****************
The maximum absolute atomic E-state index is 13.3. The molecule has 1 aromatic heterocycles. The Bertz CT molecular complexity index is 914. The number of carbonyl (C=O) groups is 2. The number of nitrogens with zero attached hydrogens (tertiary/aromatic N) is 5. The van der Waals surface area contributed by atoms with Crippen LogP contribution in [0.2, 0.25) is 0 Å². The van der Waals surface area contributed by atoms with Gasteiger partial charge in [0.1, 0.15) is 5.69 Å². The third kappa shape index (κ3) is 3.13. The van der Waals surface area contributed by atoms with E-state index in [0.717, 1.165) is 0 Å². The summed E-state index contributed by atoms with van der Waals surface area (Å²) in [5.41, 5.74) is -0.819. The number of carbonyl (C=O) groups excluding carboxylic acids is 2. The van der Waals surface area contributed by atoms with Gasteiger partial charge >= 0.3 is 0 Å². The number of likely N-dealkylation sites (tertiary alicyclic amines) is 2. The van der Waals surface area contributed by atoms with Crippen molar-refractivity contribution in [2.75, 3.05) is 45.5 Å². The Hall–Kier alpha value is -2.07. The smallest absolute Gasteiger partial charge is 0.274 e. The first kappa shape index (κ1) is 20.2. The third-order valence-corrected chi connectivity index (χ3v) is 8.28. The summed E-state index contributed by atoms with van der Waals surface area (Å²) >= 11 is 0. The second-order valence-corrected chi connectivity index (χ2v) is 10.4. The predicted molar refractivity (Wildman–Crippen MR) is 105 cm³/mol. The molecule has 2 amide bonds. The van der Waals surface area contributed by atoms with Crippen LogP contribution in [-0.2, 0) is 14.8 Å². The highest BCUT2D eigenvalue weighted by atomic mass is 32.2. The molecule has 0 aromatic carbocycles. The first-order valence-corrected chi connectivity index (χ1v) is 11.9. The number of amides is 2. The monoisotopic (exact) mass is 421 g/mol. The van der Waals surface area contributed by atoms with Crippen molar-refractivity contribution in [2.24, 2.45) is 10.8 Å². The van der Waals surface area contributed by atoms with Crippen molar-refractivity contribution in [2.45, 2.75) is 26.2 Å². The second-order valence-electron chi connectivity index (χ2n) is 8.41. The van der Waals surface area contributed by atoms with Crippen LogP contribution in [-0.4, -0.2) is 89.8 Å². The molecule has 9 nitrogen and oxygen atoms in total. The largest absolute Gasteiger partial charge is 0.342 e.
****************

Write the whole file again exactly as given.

The maximum absolute atomic E-state index is 13.3. The molecule has 1 aromatic heterocycles. The Bertz CT molecular complexity index is 914. The number of carbonyl (C=O) groups is 2. The number of nitrogens with zero attached hydrogens (tertiary/aromatic N) is 5. The van der Waals surface area contributed by atoms with Crippen LogP contribution in [0.2, 0.25) is 0 Å². The van der Waals surface area contributed by atoms with Gasteiger partial charge in [0.1, 0.15) is 5.69 Å². The third kappa shape index (κ3) is 3.13. The van der Waals surface area contributed by atoms with E-state index in [0.717, 1.165) is 0 Å². The summed E-state index contributed by atoms with van der Waals surface area (Å²) in [5.41, 5.74) is -0.819. The number of carbonyl (C=O) groups excluding carboxylic acids is 2. The van der Waals surface area contributed by atoms with Gasteiger partial charge >= 0.3 is 0 Å². The number of likely N-dealkylation sites (tertiary alicyclic amines) is 2. The van der Waals surface area contributed by atoms with Crippen molar-refractivity contribution in [2.75, 3.05) is 45.5 Å². The Hall–Kier alpha value is -2.07. The smallest absolute Gasteiger partial charge is 0.274 e. The first kappa shape index (κ1) is 20.2. The third-order valence-corrected chi connectivity index (χ3v) is 8.28. The summed E-state index contributed by atoms with van der Waals surface area (Å²) >= 11 is 0. The second-order valence-corrected chi connectivity index (χ2v) is 10.4. The predicted molar refractivity (Wildman–Crippen MR) is 105 cm³/mol. The molecule has 2 amide bonds. The van der Waals surface area contributed by atoms with Crippen LogP contribution in [-0.2, 0) is 14.8 Å². The highest BCUT2D eigenvalue weighted by atomic mass is 32.2. The molecule has 0 aromatic carbocycles. The first-order valence-corrected chi connectivity index (χ1v) is 11.9. The number of amides is 2. The monoisotopic (exact) mass is 421 g/mol. The van der Waals surface area contributed by atoms with Crippen molar-refractivity contribution in [2.24, 2.45) is 10.8 Å². The van der Waals surface area contributed by atoms with Crippen molar-refractivity contribution in [2.45, 2.75) is 26.2 Å². The second-order valence-electron chi connectivity index (χ2n) is 8.41. The van der Waals surface area contributed by atoms with Crippen LogP contribution in [-0.4, -0.2) is 89.8 Å². The molecule has 9 nitrogen and oxygen atoms in total. The largest absolute Gasteiger partial charge is 0.342 e.